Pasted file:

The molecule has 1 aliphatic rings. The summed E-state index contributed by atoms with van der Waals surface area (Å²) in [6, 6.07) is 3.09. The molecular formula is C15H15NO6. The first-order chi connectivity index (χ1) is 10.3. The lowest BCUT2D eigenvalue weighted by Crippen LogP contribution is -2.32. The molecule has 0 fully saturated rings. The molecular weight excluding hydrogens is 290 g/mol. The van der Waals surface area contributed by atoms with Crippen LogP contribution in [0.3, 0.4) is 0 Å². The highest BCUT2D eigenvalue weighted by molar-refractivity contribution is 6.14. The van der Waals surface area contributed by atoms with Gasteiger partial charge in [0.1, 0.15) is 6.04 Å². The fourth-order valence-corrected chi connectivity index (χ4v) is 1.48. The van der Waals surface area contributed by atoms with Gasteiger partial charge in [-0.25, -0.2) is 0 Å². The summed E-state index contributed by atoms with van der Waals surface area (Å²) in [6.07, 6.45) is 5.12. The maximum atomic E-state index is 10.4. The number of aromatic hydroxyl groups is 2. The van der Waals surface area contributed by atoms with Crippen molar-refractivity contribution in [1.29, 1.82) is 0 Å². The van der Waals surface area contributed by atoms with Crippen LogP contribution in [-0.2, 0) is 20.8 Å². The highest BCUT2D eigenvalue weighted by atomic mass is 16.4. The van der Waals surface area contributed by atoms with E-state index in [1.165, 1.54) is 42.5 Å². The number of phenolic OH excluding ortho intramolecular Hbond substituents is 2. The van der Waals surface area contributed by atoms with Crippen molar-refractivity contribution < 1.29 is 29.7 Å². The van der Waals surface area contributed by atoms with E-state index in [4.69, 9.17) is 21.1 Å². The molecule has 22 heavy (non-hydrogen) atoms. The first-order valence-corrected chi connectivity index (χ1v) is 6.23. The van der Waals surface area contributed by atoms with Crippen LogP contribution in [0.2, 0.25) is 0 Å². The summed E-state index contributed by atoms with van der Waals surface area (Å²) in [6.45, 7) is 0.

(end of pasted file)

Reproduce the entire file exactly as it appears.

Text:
The molecule has 1 aliphatic rings. The summed E-state index contributed by atoms with van der Waals surface area (Å²) in [6, 6.07) is 3.09. The molecular formula is C15H15NO6. The first-order chi connectivity index (χ1) is 10.3. The lowest BCUT2D eigenvalue weighted by Crippen LogP contribution is -2.32. The molecule has 0 fully saturated rings. The molecular weight excluding hydrogens is 290 g/mol. The van der Waals surface area contributed by atoms with Crippen LogP contribution in [0.3, 0.4) is 0 Å². The highest BCUT2D eigenvalue weighted by molar-refractivity contribution is 6.14. The van der Waals surface area contributed by atoms with Gasteiger partial charge in [0.1, 0.15) is 6.04 Å². The fourth-order valence-corrected chi connectivity index (χ4v) is 1.48. The van der Waals surface area contributed by atoms with Gasteiger partial charge in [-0.25, -0.2) is 0 Å². The summed E-state index contributed by atoms with van der Waals surface area (Å²) in [6.07, 6.45) is 5.12. The maximum atomic E-state index is 10.4. The number of aromatic hydroxyl groups is 2. The van der Waals surface area contributed by atoms with Crippen molar-refractivity contribution in [1.29, 1.82) is 0 Å². The van der Waals surface area contributed by atoms with Crippen LogP contribution in [-0.2, 0) is 20.8 Å². The highest BCUT2D eigenvalue weighted by atomic mass is 16.4. The van der Waals surface area contributed by atoms with E-state index in [1.165, 1.54) is 42.5 Å². The number of phenolic OH excluding ortho intramolecular Hbond substituents is 2. The van der Waals surface area contributed by atoms with Crippen molar-refractivity contribution < 1.29 is 29.7 Å². The van der Waals surface area contributed by atoms with E-state index in [4.69, 9.17) is 21.1 Å². The molecule has 22 heavy (non-hydrogen) atoms. The first-order valence-corrected chi connectivity index (χ1v) is 6.23. The van der Waals surface area contributed by atoms with Crippen LogP contribution in [0.2, 0.25) is 0 Å². The summed E-state index contributed by atoms with van der Waals surface area (Å²) in [6.45, 7) is 0.